Other Birmingham events

Real issues, real people, real data: how lived experience can contribute to a more equitable society - CANCELLED

This venue has step-free access.
Past event - 2022
10 May Doors 7pm
Event 7.30-9.30pm
Cafe Artum, Hockley Social Club, 60 Hampton Street,
Birmingham B19 3LU
Over the course of this evening, we will explore the implications of social injustice on the daily lives of 'real people'. From the upsurge in demand for food banks to using photography to communicate what it is like to live with chronic illness, tonight's speakers will employ a critical lens to illustrate inequalities within our societies and how we might do better.


Photos and phenomenology: how do young adults represent their experiences of chronic health conditions and claiming welfare?

William Day (PhD Researcher at Aston University)
In psychology, qualitative data is often collected by talking to people about their experiences of a phenomena. But might there be different ways to understand what certain experiences are like? Given the increased access we have to photography, how might young adults use photos to express what it is like to live with a chronic, ‘unseen’, health condition whilst claiming UK welfare (e.g. PIP, ESA or UC)? Can psychological theory help us understand what these photos may represent? I argue that this holistic approach to data may help improve how welfare eligibility is assessed.

What does disability look like?

Vera Kubenz (Early Career Researcher in Critical Disability Studies)
We might think we know how to recognise a disabled person. But do we really? And does it depend on who is doing the looking? The wheelchair is the ultimate symbol of disability, yet is used by less than 10% of disabled people. In recent years, campaigns have highlighted that “not all disabilities are visible”, but do they reinforce the problem? This talk will explore how ideas about difference and disability are created and reproduced, and discuss the real-life consequences for disabled people for both looking and not looking ‘disabled’, challenging us to think differently about disability.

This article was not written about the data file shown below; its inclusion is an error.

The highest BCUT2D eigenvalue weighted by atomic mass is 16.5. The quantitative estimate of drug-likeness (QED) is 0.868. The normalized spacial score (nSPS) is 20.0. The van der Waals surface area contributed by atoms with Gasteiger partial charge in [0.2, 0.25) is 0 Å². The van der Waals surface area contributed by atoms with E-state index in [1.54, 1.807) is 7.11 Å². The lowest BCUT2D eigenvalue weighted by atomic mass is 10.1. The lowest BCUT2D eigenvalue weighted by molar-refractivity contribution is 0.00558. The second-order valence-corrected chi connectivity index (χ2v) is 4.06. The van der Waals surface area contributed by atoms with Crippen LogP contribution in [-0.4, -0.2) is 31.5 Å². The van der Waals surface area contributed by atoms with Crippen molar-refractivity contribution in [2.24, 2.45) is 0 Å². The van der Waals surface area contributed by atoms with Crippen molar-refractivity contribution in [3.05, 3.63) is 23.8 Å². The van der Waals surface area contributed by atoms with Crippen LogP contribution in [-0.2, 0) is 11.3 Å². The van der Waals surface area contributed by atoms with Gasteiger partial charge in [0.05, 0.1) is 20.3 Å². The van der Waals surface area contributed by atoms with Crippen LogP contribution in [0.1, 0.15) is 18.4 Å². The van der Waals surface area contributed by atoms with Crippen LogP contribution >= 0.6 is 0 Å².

#Rightsnotcharity: why we need to move towards the end of food banking

Dr Kayleigh Garthwaite (Associate Professor in the Department of Social Policy, Sociology and Criminology at the University of Birmingham)
For over a decade in the UK, food banks have grown rapidly and become a normalised and increasingly institutionalised ‘response’ to poverty and insecurity. Now more than ever, ‘emergency’ food is playing a key role in responding to the needs of those most vulnerable to the effects of the cost of living crisis. In this talk, I reflect on alternatives to the current charitable food model, which is often stigmatising and inadequate to meet peoples’ needs. I also outline the power and potential of solidarity to challenge and change dominant narratives around poverty and food insecurity.

Other Cafe Artum, Hockley Social Club events

2022-05-09 "Whoever controls the media, controls the mind": why representation matters - cancelled Cafe Artum, Hockley Social Club 60 Hampton Street, Birmingham, B19 3LU, United Kingdom
2022-05-11 What's in a name? How language shapes society Cafe Artum, Hockley Social Club 60 Hampton Street, Birmingham, B19 3LU, United Kingdom